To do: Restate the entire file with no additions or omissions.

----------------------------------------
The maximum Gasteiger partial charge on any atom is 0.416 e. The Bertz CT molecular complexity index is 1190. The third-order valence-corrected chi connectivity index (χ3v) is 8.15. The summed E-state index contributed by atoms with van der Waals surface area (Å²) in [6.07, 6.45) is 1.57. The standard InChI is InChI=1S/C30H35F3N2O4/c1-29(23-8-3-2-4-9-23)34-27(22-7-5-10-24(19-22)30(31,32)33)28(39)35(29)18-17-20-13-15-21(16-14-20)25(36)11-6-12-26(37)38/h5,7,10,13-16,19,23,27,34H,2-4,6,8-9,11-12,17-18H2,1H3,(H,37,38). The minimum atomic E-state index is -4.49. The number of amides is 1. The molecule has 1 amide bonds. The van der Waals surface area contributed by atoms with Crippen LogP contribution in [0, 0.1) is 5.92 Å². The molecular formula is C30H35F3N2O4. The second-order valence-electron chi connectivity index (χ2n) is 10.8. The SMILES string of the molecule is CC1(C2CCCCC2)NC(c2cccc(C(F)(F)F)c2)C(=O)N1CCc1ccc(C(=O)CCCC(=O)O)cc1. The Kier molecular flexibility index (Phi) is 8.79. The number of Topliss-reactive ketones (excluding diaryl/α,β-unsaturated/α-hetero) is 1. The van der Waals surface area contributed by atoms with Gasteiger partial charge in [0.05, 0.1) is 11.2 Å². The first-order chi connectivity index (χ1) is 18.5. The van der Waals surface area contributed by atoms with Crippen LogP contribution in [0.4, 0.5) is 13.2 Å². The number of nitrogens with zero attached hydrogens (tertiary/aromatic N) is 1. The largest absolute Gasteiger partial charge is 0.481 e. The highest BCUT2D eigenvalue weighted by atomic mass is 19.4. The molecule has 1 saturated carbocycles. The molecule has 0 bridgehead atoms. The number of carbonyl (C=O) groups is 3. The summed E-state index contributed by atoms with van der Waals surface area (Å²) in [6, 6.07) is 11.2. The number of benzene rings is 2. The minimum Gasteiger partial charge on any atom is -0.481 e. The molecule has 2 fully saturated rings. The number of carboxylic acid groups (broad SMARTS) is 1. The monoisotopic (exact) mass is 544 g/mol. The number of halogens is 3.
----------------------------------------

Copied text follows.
The maximum Gasteiger partial charge on any atom is 0.416 e. The Bertz CT molecular complexity index is 1190. The third-order valence-corrected chi connectivity index (χ3v) is 8.15. The summed E-state index contributed by atoms with van der Waals surface area (Å²) in [6.07, 6.45) is 1.57. The standard InChI is InChI=1S/C30H35F3N2O4/c1-29(23-8-3-2-4-9-23)34-27(22-7-5-10-24(19-22)30(31,32)33)28(39)35(29)18-17-20-13-15-21(16-14-20)25(36)11-6-12-26(37)38/h5,7,10,13-16,19,23,27,34H,2-4,6,8-9,11-12,17-18H2,1H3,(H,37,38). The minimum atomic E-state index is -4.49. The number of amides is 1. The molecule has 1 amide bonds. The van der Waals surface area contributed by atoms with Crippen LogP contribution in [0, 0.1) is 5.92 Å². The molecular formula is C30H35F3N2O4. The second-order valence-electron chi connectivity index (χ2n) is 10.8. The SMILES string of the molecule is CC1(C2CCCCC2)NC(c2cccc(C(F)(F)F)c2)C(=O)N1CCc1ccc(C(=O)CCCC(=O)O)cc1. The Kier molecular flexibility index (Phi) is 8.79. The number of Topliss-reactive ketones (excluding diaryl/α,β-unsaturated/α-hetero) is 1. The van der Waals surface area contributed by atoms with Gasteiger partial charge in [0.05, 0.1) is 11.2 Å². The first-order chi connectivity index (χ1) is 18.5. The van der Waals surface area contributed by atoms with Crippen LogP contribution in [0.4, 0.5) is 13.2 Å². The number of nitrogens with zero attached hydrogens (tertiary/aromatic N) is 1. The largest absolute Gasteiger partial charge is 0.481 e. The highest BCUT2D eigenvalue weighted by atomic mass is 19.4. The molecule has 1 saturated carbocycles. The molecule has 0 bridgehead atoms. The number of carbonyl (C=O) groups is 3. The summed E-state index contributed by atoms with van der Waals surface area (Å²) in [6, 6.07) is 11.2. The number of benzene rings is 2. The minimum Gasteiger partial charge on any atom is -0.481 e. The molecule has 2 fully saturated rings. The number of carboxylic acid groups (broad SMARTS) is 1. The monoisotopic (exact) mass is 544 g/mol. The number of halogens is 3.